Transit (NJT). Northbound trains depart from NJT's Hoboken terminal, only
minutes by PATH train or ferry from midtown or downtown Manhattan.
Metro-North is committed to working toward a barrier-free environment.
Metro-North has 33 fully accessible stations as well as 21 additional wheelchair
accessible stations throughout its territory. New accessibility features are
being added to stations as other renovation work is completed.
Most proposed changes included in the Rights of Way Accessibility Guidelines can
be reasonably incorporated into the MTA’s future activities. However, some of
these changes apply less well to existing transportation facilities then they do
to public vehicular roadways and adjacent pedestrian pathways. Therefore, the
MTA suggests that the guidelines clarify whether they are meant to apply to
transportation facilities that are already included in Section 10 of the ADAAG.
If so, the guidelines should allow more flexibility as described herein in the
implementation of on-street parking, curb ramp landings, pedestrian overpasses
and the location of alternate circulation paths when warranted by existing
conditions. A discussion of each of theses suggestions follows.
Defined Terms -Section 1101.3
The definition of “Public Right-of-Way” requires clarification to indicate only
areas that are open to the public and to exclude transportation facilities
included in Section 10 of the ADAAG. As the definition is currently written this
term could be applied to facilities already subject to ADAAG Section 10 and to
non-public areas within those facilities dedicated solely to operational
purposes where the required modifications may interfere with railroad
On-Street Parking – Section 1102.14
This requirement seems to be intended primarily for city streets where multiple
facilities are served by on-street parking. Unfortunately, this requirement does
not apply well to railroad stations in suburban and rural areas. Many railroad
stations have commuter parking that is permit and/or metered along station
access roads or adjacent roadways. Since this parking is intended for railroad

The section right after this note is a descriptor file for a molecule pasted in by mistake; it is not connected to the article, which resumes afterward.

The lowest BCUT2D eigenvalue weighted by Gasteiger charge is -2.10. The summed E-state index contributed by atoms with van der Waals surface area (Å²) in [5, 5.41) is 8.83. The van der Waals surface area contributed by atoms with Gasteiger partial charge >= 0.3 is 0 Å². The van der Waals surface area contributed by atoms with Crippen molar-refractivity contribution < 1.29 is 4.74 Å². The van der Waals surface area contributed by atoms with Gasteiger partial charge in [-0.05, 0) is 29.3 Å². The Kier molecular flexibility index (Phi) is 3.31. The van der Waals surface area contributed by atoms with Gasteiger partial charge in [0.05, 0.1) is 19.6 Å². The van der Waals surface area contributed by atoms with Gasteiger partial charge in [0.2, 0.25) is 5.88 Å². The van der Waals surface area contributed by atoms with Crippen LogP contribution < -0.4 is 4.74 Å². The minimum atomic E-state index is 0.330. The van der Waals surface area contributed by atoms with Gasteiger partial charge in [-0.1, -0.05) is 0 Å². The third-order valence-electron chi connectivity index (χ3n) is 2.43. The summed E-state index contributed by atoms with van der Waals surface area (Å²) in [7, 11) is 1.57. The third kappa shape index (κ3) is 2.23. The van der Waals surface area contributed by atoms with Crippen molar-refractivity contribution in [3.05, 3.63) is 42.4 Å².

customers, all accessible parking for these types of spaces is currently located
adjacent to the station entrance. The designation of on-street accessible spaces
far from the station would be extremely inconvenient for customers with
disabilities and in many cases, there is no accessible route between these
locations and the station.
As provided in other sections of ADAAG, this requirement should allow for the
consolidation of accessible spaces in a location that is convenient to the
facility served, either the facility parking lot or, when there is no parking
lot or it is further away from the station than the street or access road,
consolidated along the roadway near the facility.
Curb Ramp Landings – Sections 122.214.171.124 and 1126.96.36.199
This requirement serves to increase curb ramp landing requirement to 48 inches.
Given existing sidewalk widths and curb ramp slope requirements, this size
landing is not feasible in many situations. While the ADAAG does not require
compliance when technically infeasible, the new requirements should provide
direction for accommodating curb ramps with existing sidewalks (which are often
as narrow as 4-6 feet).
Pedestrian Overpasses and Underpasses – Sections 1105.5 and 1105.5.3
The guidelines should clarify what constitutes an overpass or underpass,
including the distinction between walkways on vehicular bridges as compared to
structures specifically intended to serve pedestrians.
This requirement should be modified to permit the current ADAAG requirement of
36 inches to be applied where it is not possible to achieve a 48 inch ramp
width. Further, the regulation should allow the use of either ramps or elevators
regardless of grade change. In some instances elevators are a more feasible
option given space limitations even if the rise is less than 60 inches.
Similarly, at stations with a rise in excess of 60 inches, elevators are not
always structurally or operationally feasible due to space limitations and the
configuration of the platforms. However, ramps to the overpass or underpass may
be feasible since they are narrower than a standard elevator shaft. Although
some ramps would be long, they may provide a means of access which otherwise
would not exist. In addition, there are locations where ramps will provide a
safer and more secure route due to a higher level of visibility.
Location of Alternate Circulation Paths – Section 1111.3
For instances where it is not feasible to provide an alternate route on the same
side of the street, this requirement should allow an alternate route across the
street if a pedestrian crossing complying with 1102.8 is provided.
The MTA recognizes the amount of effort that the Board has put into developing
the Rights-of-Way Guidelines. In general, transportation facilities included in
Section 10 of ADAAG should be excluded. If, however, they are to be applied to
those transportation facilities included in Section 10, the MTA suggests that
alternative requirements be included that will provide accessibility to
transportation passengers in those circumstances where compliance with the draft
guidelines is not possible.
Thank you for your attention to these comments. Should you have any questions,
please call me at [...]. I would be happy to discuss them with you.
Director of Policy and
Special Advisor on Safety and Environmental Issues
Metropolitan Transportation Authority